He noted that currently El Salvador’s constitution bans re-election, but if that were to change, “who wouldn’t like to have the president for another five years?”

The 39-year-old Bukele, a non-ideological pragmatist, is the latest in a string of Latin American presidents from across the political spectrum who have used elections and their personal popularity to amass power.

For nearly three decades, El Salvador was ruled alternately by the conservative Arena party and the leftist Farabundo Martí National Liberation Front formed in the wake of El Salvador’s brutal civil war. But the parties failed to deliver. Arena and the FMLN both had presidents who plundered El Salvador’s coffers and left a society with few economic opportunities, besieged by powerful street gangs that extorted and killed with impunity.

Bukele, a former publicity executive, rose through the ranks of the FMLN from small town mayor to mayor of the capital, San Salvador, until the FMLN eventually booted him for refusing to toe the party line. It cemented his outsider status and he formed his own political party, New Ideas, winning the presidential vote in 2019.

While elections in El Salvador have been considered free, critics of Bukele say the country can no longer be described as a functioning democracy.

Bertha María Deleón, an organized crime prosecutor turned criminal defense lawyer, connected with Bukele on line when as mayor he retweeted some of her commentary. When he faced some legal trouble, he asked Deleón to join his defense team and she gradually became a close adviser, one of the few who would disagree with him during four years working together.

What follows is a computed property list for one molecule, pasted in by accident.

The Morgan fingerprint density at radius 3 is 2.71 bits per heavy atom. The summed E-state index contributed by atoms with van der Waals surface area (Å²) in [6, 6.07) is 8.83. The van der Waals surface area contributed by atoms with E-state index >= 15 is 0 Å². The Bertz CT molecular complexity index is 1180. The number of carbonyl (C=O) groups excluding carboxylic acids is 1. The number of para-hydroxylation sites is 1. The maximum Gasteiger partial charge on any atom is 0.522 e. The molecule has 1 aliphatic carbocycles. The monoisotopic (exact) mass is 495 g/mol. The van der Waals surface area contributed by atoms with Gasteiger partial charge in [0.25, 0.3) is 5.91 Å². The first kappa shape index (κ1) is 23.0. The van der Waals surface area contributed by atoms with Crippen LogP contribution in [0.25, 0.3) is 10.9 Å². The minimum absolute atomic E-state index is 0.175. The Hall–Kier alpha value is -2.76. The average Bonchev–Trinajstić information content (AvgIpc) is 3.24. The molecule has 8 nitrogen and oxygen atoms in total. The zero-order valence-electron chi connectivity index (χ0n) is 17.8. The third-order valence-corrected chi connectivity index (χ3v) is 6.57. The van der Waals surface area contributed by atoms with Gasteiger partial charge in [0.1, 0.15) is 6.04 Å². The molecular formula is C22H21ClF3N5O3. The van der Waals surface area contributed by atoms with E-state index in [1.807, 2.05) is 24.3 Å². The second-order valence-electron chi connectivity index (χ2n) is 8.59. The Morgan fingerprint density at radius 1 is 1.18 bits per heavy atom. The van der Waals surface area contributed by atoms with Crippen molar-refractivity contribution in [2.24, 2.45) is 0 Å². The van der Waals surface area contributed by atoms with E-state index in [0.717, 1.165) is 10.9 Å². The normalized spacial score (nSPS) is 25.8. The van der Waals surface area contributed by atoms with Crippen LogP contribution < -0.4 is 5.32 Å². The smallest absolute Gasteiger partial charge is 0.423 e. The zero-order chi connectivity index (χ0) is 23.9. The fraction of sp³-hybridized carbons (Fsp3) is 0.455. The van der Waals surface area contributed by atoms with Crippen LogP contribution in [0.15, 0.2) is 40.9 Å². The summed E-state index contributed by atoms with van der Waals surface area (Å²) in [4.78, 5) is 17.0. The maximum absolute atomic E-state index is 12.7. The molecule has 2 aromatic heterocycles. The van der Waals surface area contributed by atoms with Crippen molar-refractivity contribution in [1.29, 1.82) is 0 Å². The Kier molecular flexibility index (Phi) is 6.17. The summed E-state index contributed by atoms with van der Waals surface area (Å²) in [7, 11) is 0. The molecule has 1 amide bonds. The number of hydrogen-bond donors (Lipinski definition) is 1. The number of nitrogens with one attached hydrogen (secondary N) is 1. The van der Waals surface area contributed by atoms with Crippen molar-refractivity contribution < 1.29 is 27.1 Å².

“I knew that he is a very impulsive person, very immature ... like an eternal adolescent,” Deleón said. “But I always sensed that he was a man with good intentions.” She was interested in becoming his justice and security minister, but didn’t get the offer.

Her patience with Bukele began to fade shortly after he took office in June 2019, when he started firing government bureaucrats via Twitter. Deleón says she warned him that the practice was unnecessarily humiliating for state employees who could challenge the actions in court. Bukele called her a “killjoy.”

The last straw came Feb. 9, 2020. Bukele had been locked in battle with the opposition-controlled congress. He wanted lawmakers to approve funding for a security plan to control gangs, but they had refused to convene for a vote, saying they wanted more information.